Saudi Aramco is set to raise a record $25.6bn (£19.5bn) in the largest initial public offering (IPO) in history, as it was reported that the oil giant would price its shares at 32 riyals (£6.50) per share, the top end of its range.
The sale price will see Aramco knock Chinese e-commerce giant Alibaba off the top spot for the biggest ever public offering.
The formal announcement is expected to follow later on Thursday.
The decision gives Aramco a valuation of $1.7 trillion (£1.3 trillion), overtaking Apple as the world’s most valuable listed firm.
However, the deal will miss Crown Prince Mohammed bin Salman’s $2 trillion target.
Sources told Reuters that the firm could choose to exercise a 15 per cent “greenshoe” option, which would see it offer more shares to meet more institutional investor demand.
If the option is pursued, the stake of Aramco for sale could increase from 1.5 per cent to 1.725 per cent.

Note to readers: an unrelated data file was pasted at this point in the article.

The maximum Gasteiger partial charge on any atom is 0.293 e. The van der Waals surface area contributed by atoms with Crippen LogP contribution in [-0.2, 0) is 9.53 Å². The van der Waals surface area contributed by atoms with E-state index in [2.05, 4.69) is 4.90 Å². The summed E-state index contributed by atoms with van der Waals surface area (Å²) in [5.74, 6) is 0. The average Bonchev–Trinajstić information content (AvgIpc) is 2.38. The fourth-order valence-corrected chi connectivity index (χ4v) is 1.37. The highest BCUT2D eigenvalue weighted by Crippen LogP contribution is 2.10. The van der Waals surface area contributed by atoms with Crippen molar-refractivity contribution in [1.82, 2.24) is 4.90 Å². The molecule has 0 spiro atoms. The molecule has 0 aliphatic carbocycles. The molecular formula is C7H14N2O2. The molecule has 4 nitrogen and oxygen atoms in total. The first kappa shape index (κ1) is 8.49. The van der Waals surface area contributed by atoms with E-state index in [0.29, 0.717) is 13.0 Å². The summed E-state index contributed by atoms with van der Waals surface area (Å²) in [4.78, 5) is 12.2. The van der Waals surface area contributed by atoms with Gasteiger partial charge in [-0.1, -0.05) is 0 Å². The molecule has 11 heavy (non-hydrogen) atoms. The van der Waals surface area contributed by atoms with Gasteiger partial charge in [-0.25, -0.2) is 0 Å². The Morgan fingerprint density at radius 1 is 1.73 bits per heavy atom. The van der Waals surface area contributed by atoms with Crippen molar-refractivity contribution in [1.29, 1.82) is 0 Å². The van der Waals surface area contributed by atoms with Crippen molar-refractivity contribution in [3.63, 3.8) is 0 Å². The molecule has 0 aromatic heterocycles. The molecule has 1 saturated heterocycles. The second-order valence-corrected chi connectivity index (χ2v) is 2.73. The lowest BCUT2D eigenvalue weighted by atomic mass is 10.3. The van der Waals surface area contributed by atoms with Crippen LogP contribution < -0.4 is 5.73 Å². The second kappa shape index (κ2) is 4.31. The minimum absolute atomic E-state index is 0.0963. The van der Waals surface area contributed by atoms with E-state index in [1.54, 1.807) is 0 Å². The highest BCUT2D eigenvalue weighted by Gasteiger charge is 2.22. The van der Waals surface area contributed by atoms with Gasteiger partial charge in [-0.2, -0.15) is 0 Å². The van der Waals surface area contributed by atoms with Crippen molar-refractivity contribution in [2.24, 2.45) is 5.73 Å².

Yesterday it was announced that the institutional tranche of the IPO was almost three times oversubscribed, receiving orders worth over $50bn.
The retail tranche, which closed a week ago, attracted bids worth 47.4bn riyals, equivalent to around 1.5 times the number of shares offered.
Aramco’s float is a central pillar of Crown Prince Mohammed bin Salman’s plans to diversify the Saudi economy away from its reliance on oil.
In recent weeks Riyadh scaled down its ambitions for the sale, choosing to cancel its international roadshow to focus instead on local Saudi and Gulf investors.
Last week it was reported that the national investment bodies of Abu Dhabi and Kuwait are planning investments in the IPO.
Multiple sources told Reuters that the Abu Dhabi Investment Authority (Adia) is taking a stake worth at least $1bn (£780m).
Aramco officials have visited Kuwait and Abu Dhabi, which have strong political ties with Riyadh, to discuss participating in the offering.